Microsoft is Still Propagating the Malware Problem

Saturday, January 23rd, 2010 at 9:13 am | 2,464 views | trackback url

Microsoft LogoHaven’t we learned enough about viruses, malware, spyware and other malicious behavior online to avoid … running unknown executables to get to content? (video, documents, images) The AnnaKournikova.jpg.vbs debacle should have been enough to keep people from double-clicking unknown attachments and files that they couldn’t recognize, but apparently not.

This morning, one of my daily Google Alerts delivered me a link to a blog page promoting the use of Microsoft OneNote, which included a link to the Microsoft’s OneNote Demo video page. The Microsoft page included this helpful description:

Brief Description
Watch this introductory demo to learn about Microsoft Office OneNote 2007 and how to use it to gather, organize, and share your notes and other information.

But that Microsoft page has a link to download a file called “On2007DemoWhatIsOneNote.exe“. Wait, I thought I was going to be able to watch a demo of OneNote… not install something on my machine?

Why would I ever download an executable file to watch a video demo of OneNote? It’s not like there aren’t enough other ways to watch video online already.

But let’s just make sure I’m not being paranoid:

$ cabextract On2007DemoWhatIsOneNote.exe 
Extracting cabinet: On2007DemoWhatIsOneNote.exe
  extracting ON_WhatIs_final_ZA10177529.wmv

Nope, I’m not. Microsoft is still not being smart about protecting their users at all. They compressed the original source video into an executable file, to save 1 megabyte of bandwidth.

Not only does this propagate the problem of running unknown executables for the purposes of watching video or providing other non-application content, but it makes it prohibitive for someone on say… a Linux machine (like myself) or a Mac (like my work colleagues) to watch the video.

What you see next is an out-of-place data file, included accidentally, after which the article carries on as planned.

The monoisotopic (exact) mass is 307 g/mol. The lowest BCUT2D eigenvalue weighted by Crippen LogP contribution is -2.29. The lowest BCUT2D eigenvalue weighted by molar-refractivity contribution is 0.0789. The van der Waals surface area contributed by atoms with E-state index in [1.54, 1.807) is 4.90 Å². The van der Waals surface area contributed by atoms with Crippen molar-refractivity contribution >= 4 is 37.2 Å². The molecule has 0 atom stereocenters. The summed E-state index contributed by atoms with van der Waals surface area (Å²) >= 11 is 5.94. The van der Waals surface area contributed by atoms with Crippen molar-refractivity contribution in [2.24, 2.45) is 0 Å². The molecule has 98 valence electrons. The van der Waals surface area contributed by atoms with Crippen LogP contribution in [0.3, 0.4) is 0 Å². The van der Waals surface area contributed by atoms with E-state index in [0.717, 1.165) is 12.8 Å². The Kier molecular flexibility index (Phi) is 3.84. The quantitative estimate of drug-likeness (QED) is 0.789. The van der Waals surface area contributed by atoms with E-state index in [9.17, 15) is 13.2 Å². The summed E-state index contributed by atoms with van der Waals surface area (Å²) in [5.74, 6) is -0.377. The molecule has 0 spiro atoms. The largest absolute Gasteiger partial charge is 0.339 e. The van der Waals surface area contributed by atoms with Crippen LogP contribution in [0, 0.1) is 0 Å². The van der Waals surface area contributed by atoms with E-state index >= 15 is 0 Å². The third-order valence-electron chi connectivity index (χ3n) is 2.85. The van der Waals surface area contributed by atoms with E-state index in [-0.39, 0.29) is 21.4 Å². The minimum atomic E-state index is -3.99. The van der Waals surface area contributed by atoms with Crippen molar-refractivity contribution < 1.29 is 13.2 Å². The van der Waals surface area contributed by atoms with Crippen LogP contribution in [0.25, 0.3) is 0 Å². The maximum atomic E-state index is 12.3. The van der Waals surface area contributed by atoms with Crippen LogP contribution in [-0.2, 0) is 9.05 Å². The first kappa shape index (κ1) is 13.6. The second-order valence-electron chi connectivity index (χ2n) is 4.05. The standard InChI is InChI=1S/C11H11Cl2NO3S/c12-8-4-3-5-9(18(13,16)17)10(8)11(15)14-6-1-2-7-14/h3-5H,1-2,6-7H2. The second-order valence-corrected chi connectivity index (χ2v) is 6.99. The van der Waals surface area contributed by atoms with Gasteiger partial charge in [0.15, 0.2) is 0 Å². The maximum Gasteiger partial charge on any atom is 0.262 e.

What if a non-Windows user wanted to learn more about OneNote? They have to have a Windows machine to run the executable, to unpack the video, to watch it?

Further to that problem, instead of using many of the industry-standard video encoding algorithms (MPEG4, MPEG, AVI or even Windows Media), they opted for the sole proprietary format that almost nothing but Microsoft’s own Windows Media Player can play: Microsoft ASF. Well-done, Microsoft… well-done.

Since I run Debian and Ubuntu, and patents and copyrighted algorithms prevent me from playing them natively in Linux, I tried to use Medibuntu to leverage that.

But guess what? That doesn’t work either. Ridiculous.

When people ask me why I run Linux instead of Microsoft, it is examples like these that validate my choice in an operating system.

Last Modified: Sunday, March 6th, 2016 @ 02:43

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